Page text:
“They keep saying that a population decrease is exceptional because in the past they have only had to deal with growth. They have no experience with this and no precedent,” he said.

Fujimasa has since coauthored a book on Japan’s shrinking population and is currently working on another on the economics of population loss in an effort to debunk the current government projections and the official line that a smaller population is bad.

He believes the government has overestimated the total fertility rate, leading to a deceptively gentle population decrease in government models.

The National Institute of Population and Social Security Research assumes the current decline in births is a temporary lull that will rebound as women marry later in life and have children. Institute demographer Akira Ishikawa said this will mildly resuscitate the total fertility rate to 1.6 children per woman by 2022.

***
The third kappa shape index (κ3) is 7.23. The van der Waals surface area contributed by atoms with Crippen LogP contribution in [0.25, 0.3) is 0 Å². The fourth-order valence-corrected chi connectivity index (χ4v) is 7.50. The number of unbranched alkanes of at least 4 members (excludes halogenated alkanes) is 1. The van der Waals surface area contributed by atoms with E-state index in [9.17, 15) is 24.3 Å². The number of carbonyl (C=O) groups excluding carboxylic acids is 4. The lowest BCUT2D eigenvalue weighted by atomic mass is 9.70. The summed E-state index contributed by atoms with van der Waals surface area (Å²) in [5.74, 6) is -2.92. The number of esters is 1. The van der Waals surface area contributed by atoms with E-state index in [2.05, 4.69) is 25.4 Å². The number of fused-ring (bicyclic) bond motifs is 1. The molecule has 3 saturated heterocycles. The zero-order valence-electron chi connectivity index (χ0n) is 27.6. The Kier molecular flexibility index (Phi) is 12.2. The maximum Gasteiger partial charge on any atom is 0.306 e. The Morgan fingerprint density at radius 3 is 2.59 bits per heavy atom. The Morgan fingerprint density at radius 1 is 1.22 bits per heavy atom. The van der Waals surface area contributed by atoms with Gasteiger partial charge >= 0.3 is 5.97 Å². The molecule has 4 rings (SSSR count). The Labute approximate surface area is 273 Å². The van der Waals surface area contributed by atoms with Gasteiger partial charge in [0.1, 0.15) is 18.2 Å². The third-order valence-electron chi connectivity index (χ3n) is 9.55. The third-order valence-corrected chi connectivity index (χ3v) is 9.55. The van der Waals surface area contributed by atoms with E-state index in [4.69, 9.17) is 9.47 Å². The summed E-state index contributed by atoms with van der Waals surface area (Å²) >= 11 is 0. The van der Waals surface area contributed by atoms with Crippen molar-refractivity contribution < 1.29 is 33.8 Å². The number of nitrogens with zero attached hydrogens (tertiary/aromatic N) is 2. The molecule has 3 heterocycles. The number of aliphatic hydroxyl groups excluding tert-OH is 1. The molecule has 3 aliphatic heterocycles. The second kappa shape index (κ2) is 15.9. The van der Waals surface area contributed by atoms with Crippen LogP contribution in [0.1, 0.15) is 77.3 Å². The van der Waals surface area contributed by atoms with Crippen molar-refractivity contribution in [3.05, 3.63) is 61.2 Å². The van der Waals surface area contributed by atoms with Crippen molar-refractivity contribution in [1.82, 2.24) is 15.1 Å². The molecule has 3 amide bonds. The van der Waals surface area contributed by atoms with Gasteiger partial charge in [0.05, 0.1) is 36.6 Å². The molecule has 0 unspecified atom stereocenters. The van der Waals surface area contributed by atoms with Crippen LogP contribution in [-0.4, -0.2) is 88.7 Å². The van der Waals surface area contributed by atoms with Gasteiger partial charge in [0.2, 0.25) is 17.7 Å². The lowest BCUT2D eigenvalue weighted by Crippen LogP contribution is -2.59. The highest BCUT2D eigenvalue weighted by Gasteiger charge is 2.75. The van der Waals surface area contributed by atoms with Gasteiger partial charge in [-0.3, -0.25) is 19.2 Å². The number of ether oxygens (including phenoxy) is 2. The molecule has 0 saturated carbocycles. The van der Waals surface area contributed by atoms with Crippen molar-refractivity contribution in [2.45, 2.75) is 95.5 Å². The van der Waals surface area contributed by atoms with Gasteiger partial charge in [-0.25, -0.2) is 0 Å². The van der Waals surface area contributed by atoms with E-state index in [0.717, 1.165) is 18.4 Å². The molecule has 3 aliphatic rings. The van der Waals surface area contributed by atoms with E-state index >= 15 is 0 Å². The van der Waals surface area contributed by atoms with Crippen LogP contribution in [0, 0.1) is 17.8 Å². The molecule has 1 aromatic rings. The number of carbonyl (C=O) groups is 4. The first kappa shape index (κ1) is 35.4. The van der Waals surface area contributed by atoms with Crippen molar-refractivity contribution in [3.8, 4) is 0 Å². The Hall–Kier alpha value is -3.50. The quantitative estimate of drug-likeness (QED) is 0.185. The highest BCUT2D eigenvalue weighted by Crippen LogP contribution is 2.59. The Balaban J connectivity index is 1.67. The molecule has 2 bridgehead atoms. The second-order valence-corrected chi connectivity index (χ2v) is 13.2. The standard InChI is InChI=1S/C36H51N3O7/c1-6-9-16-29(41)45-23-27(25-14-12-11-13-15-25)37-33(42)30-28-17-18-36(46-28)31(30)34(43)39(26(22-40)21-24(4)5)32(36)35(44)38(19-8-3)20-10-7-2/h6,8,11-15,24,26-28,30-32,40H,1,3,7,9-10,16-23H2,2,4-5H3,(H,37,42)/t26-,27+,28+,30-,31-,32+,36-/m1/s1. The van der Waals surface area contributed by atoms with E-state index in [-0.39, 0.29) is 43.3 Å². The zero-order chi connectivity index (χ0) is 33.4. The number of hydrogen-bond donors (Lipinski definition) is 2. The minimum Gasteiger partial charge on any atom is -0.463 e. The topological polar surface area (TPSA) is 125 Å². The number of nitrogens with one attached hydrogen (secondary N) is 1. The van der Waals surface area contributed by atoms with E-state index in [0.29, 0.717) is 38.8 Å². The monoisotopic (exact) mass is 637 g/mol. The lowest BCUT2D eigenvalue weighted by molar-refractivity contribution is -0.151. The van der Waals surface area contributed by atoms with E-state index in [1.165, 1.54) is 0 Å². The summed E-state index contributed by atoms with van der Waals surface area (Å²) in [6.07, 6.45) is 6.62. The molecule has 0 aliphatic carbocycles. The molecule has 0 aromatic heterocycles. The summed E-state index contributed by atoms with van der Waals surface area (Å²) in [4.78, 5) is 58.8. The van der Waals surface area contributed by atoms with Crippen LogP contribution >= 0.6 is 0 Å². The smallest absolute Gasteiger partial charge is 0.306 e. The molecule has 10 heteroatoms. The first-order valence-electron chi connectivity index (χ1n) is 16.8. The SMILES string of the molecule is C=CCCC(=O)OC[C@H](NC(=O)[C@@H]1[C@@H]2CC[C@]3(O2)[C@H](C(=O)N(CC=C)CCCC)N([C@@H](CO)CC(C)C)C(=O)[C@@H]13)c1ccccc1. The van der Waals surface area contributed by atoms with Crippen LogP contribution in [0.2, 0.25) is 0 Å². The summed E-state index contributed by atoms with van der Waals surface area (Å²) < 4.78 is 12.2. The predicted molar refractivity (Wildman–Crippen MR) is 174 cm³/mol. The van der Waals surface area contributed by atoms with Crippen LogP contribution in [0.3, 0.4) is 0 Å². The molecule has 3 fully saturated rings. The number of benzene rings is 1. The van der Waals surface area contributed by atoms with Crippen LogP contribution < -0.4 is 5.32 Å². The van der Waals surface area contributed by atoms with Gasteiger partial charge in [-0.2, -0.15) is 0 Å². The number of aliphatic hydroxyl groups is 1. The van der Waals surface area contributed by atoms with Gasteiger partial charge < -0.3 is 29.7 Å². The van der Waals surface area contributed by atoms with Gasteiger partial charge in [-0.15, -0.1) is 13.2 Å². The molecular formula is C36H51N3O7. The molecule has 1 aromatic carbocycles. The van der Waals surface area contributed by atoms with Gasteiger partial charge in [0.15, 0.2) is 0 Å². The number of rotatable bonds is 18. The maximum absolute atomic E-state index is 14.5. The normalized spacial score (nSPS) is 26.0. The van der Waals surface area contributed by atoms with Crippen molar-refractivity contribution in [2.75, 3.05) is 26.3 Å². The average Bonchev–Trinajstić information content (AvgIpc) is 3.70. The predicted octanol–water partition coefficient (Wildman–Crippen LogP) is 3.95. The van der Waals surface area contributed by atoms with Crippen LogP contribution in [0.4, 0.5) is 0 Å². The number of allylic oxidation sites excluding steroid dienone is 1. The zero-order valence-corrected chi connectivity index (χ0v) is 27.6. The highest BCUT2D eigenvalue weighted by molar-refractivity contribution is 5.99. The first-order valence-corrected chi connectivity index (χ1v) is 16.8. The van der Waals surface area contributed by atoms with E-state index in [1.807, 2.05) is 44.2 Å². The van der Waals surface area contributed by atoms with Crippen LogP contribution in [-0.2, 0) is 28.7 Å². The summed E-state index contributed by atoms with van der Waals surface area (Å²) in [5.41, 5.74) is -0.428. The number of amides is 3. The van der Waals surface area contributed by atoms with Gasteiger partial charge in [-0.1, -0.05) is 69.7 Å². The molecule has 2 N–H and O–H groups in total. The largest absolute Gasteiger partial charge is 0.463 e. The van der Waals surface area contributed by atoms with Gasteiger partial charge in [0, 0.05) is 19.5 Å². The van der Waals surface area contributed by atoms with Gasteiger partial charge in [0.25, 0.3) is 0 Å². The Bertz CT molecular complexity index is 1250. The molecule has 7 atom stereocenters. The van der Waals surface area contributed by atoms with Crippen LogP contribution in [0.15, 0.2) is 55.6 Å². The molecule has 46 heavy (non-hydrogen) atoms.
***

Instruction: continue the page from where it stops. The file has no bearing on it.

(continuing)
In contrast, Fujimasa’s model predicts a birth rate of 1.15 in 2022. He contends there will be no rebound and the birthrate will continue to fall for the foreseeable future.

Fujimasa sees population shrinkage as a natural result of an aging society and changing female behavior.

“Data show that as the percentage of elderly rises, the birthrate goes down,” he said. “The same tendency is visible in other countries. It is a simple, correlative relationship.”

When a nation’s elderly population reaches 7 percent of the total its birthrate drops below 2.1, the replacement rate, Fujimasa said, and when elderly people make up 14 percent of the population or more, no country has been able to attain a fertility rate above 1.8.